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The Pelvic Floor - do you know enough? [article]

Pelvic floor is a term you may have heard of, but do you really understand what iT does and why it is important? This article will look at what the pelvic floor does and what happens when it isn't working.


Do you ever discuss incontinence with your clients?

If your client asked you about pelvic floor problems would you feel comfortable or knowledgeable enough to give advice?

 The truth is that many women experience problems with their pelvic floor. 


Statistics from the UK presented by Dr Chris Steele from The Family and the “This Morning” show a staggering percentage of women live with pelvic floor problems:


  • 42% of women in the UK are sufferers
  • 40% of women are too embarrassed to consult their doctor
  • 33% of women suffer problems 5 years after childbirth
  • On average women wait 5 years before consulting their doctor


You may be wondering what are the symptoms of pelvic floor problems, or how would I know if my clients had a problem?

 Common symptoms are not being able to fully control the bladder or sometimes the rectum resulting in partial leakage of their contents.  The following questions provide a guide to determining pelvic floor problems.


Do you ever have embarrassing incidents when you laugh, cough or sneeze?

  • Are impact aerobics or trampolining a thing of the past?
  • Do you find yourself desperately crossing your legs on the way to the bathroom?
  • Do you always look for bathrooms wherever you go?
  • Does a long journey fill you with dread?


If your clients answer ‘Yes’ to these questions, they may have pelvic floor problems.  As you can understand, many women are too embarrassed to talk about it and many think it is something they have to live with as a normal consequence of having kids and getting older.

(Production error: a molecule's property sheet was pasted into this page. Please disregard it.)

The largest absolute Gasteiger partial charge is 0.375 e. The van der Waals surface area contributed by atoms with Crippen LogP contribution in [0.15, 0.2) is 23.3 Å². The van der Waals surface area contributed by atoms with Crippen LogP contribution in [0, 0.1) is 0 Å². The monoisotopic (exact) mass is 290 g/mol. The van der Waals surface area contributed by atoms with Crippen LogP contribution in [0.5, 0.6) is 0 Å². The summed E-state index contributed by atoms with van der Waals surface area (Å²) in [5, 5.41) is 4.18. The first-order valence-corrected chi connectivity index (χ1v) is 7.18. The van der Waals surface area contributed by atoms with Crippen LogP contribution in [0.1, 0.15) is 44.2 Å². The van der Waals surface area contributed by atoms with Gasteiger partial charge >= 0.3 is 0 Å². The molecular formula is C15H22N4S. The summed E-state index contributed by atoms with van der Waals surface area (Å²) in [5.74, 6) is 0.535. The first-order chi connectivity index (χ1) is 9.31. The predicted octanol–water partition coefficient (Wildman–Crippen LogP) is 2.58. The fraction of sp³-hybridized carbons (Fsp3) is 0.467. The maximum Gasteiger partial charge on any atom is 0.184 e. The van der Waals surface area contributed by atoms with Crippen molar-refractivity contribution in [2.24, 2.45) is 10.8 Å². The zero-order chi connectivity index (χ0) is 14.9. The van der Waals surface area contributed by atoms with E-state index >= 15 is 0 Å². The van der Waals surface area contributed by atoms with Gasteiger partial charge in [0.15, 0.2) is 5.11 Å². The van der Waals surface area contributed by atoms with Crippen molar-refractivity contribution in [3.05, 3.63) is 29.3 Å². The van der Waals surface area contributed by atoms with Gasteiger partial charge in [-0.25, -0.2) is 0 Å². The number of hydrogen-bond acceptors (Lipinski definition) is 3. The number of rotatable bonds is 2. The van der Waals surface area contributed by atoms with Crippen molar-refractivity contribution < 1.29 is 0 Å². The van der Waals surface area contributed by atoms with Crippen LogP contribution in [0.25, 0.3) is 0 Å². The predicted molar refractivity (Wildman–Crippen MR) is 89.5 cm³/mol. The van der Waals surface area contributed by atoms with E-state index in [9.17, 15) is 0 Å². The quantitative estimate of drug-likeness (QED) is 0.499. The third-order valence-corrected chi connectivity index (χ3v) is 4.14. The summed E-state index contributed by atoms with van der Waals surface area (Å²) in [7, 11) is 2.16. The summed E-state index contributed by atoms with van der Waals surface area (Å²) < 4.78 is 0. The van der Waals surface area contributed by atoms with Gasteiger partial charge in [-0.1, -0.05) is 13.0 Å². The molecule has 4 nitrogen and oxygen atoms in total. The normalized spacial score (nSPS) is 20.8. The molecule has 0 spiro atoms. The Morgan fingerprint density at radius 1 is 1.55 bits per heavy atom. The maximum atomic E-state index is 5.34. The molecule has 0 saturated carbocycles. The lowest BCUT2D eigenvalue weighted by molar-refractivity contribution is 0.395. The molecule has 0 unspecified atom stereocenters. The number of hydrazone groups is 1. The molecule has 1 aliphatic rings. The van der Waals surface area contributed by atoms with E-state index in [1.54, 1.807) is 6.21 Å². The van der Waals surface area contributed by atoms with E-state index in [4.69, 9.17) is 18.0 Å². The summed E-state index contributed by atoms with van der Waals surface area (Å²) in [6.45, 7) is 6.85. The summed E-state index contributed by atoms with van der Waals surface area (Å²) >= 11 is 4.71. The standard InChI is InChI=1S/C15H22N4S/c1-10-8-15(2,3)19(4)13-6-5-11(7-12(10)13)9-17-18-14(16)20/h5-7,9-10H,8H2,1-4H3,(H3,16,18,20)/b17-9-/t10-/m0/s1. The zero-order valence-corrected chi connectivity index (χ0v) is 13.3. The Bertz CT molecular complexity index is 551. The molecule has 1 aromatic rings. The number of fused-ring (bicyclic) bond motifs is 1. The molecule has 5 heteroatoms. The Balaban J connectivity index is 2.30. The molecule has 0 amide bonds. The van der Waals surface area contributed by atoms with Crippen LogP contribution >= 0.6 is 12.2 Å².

Men can also have pelvic floor problems.  They are often associated with prostate problems but can be caused by weak pelvic floor muscles. 

 As fitness professionals you often have the opportunity to discuss health issues with clients.  If you know about pelvic floor issues you are in a valuable position to improve your client’s quality of life by letting them know that they don’t have to put up with it.

 By understanding what and where the pelvic floor is and how it supports your internal organs you will be able to assist them in finding the most appropriate solution. In some cases you will need to refer out to get specialist advice, but at least you will have helped them with the 1st step, awareness of the problem and that it can be fixed. In other cases you will be able to help with prescription and explanations of pelvic floor exercises and you will know which exercises to avoid to prevent making the condition worse.

 Let’s take a look now at where these muscles are.  For both males and females the pelvic floor runs from the pubic bone to the tail bone forming a hammock shaped layer of muscle. It creates a floor at the base of the pelvis that supports the internal organs.  In women it allows for three openings, the vagina, urethra and rectum while in men it allows for the urethra and rectum.



Side view of female pelvic floor




Side view of male pelvic floor


You can see that in women the uterus is supported by the pelvic floor whereas in men the prostate gland is supported.

 When the pelvic floor is strong it supports the bladder and bowel. It helps to close them off to prevent leakage and relaxes to let them empty when we go to the toilet.

 If pelvic floor muscles are weakened the ability to hold a full bladder or hold wind is decreased, especially during exercise. When urine is leaked involuntarily in this way it is called Stress Incontinence.

 In severe cases the ability to support the internal organs is decreased resulting in organs dropping down.  This is known as a Prolapse.  The prostate or uterus, vagina, bladder, and intestines can actually fall out.  Not pretty and definitely not comfortable for anyone who has this condition.





Pelvic prolapse


Pelvic floor muscles can be are weakened for many reasons. Childbirth, surgery, heavy lifting, being overweight, constipation and lack of regular exercise are among some of the common causes.


Exercises can help to prevent pelvic floor problems and in most cases exercises can be performed to correct weaknesses. It is also important to realise which exercises should be avoided as things like sit ups will be detrimental to anyone with pelvic floor weakness.

 Now that we know why the Pelvic Floor is important, the next article will look at exercises to safely strengthen the pelvic floor and how you will know if you can help or if your client needs to see a specialist.

 To further your understanding of the muscles that make up the pelvic floor check out the following tutorial on you tube.